Talk now. Shop later. That's the advice a University of Missouri Extension family financial planning specialist gives parents who will soon be heading to the malls for back-to-school shopping.
Begin frank conversations about budget limitations long before you go to the stores, says Lucy Schrader. Giving children information in advance will help reduce stress and make the outing a fun family day.
Give children specific and realistic dollar amounts about what you are willing to spend on a back-to-school wardrobe, she said.
Do your homework before you shop to get an idea of how much things will cost. This gives parents an opportunity to set realistic budgets.
Schrader also offers the following suggestions before shopping day:
•Inventory the child's present wardrobe. Clean out drawers and see what you can discard, give away or set aside for a garage sale. You may find that you can extend some of your child's summer wardrobe into the early fall.
•Decide a price limit on each item. This will keep you from spending too much on single items such as shoes.
•Look for coupons and sales. Many department stores offer substantial savings to attract back-to-school shoppers. Enlist the help of your children so that you can teach them the value of comparison-shopping.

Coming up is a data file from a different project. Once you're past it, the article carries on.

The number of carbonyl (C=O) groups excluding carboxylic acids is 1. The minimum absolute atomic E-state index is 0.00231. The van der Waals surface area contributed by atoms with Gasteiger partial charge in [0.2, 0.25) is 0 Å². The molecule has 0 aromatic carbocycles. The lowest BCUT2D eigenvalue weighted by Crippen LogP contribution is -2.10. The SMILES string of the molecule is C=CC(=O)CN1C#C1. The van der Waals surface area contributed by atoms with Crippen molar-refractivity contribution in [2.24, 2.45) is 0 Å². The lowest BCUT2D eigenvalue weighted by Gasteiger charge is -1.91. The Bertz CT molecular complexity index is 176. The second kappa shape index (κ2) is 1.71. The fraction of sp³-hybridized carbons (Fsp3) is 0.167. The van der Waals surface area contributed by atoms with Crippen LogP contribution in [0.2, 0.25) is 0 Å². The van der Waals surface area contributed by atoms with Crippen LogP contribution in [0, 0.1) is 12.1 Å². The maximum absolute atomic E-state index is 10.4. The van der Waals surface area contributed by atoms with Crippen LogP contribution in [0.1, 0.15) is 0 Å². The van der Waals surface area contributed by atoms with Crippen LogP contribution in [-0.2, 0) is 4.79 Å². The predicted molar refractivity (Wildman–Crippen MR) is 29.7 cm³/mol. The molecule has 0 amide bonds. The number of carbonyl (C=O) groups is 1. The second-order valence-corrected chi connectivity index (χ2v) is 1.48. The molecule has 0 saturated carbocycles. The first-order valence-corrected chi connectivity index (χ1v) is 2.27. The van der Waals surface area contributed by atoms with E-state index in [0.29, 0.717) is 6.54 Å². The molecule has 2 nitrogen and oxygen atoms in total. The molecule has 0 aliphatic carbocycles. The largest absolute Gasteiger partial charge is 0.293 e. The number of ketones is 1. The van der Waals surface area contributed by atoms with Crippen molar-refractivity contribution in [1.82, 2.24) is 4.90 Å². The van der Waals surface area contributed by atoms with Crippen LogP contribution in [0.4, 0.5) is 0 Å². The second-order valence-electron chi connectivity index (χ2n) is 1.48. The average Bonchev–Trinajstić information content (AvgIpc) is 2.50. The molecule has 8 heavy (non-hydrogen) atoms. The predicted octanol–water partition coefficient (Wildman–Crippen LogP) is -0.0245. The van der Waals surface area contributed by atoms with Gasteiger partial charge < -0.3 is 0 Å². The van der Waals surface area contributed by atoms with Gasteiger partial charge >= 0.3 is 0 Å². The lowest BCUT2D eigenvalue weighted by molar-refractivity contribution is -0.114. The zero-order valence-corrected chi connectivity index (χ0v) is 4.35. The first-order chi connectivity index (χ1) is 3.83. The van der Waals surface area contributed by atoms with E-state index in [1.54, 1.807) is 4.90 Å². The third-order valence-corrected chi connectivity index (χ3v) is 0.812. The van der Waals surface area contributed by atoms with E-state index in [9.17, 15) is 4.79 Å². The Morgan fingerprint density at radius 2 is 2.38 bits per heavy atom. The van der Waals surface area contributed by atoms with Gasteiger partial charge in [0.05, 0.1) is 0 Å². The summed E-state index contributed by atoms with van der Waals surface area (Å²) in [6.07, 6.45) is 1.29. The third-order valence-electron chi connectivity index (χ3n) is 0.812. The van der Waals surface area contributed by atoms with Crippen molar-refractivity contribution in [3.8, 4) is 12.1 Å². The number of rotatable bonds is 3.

•Teach children to look for good workmanship in products while shopping. What is a good value?
•Consider the cost of upkeep. If an item needs dry cleaning or special care, factor in that cost in terms of dollars and time.
•Measure the price of items against use. Pay more for items that will be worn regularly, as opposed to clothing that will be worn only for special occasions.
•Buy less and wear it longer. Let children weigh in on whether they would like to have just a few higher-priced items rather than more lower-cost items.
•Shop in stores that have a good reputation for fairness. Know their exchange and refund policies before you buy, as children grow rapidly and change their minds often.
•Listen to your children when they are talking about fashion trends that are important to them. Maybe a few trendy accessories will be less expensive than complete outfits.
•Talk with children about recycling clothing from friends, relatives, garage sales and consignment stores.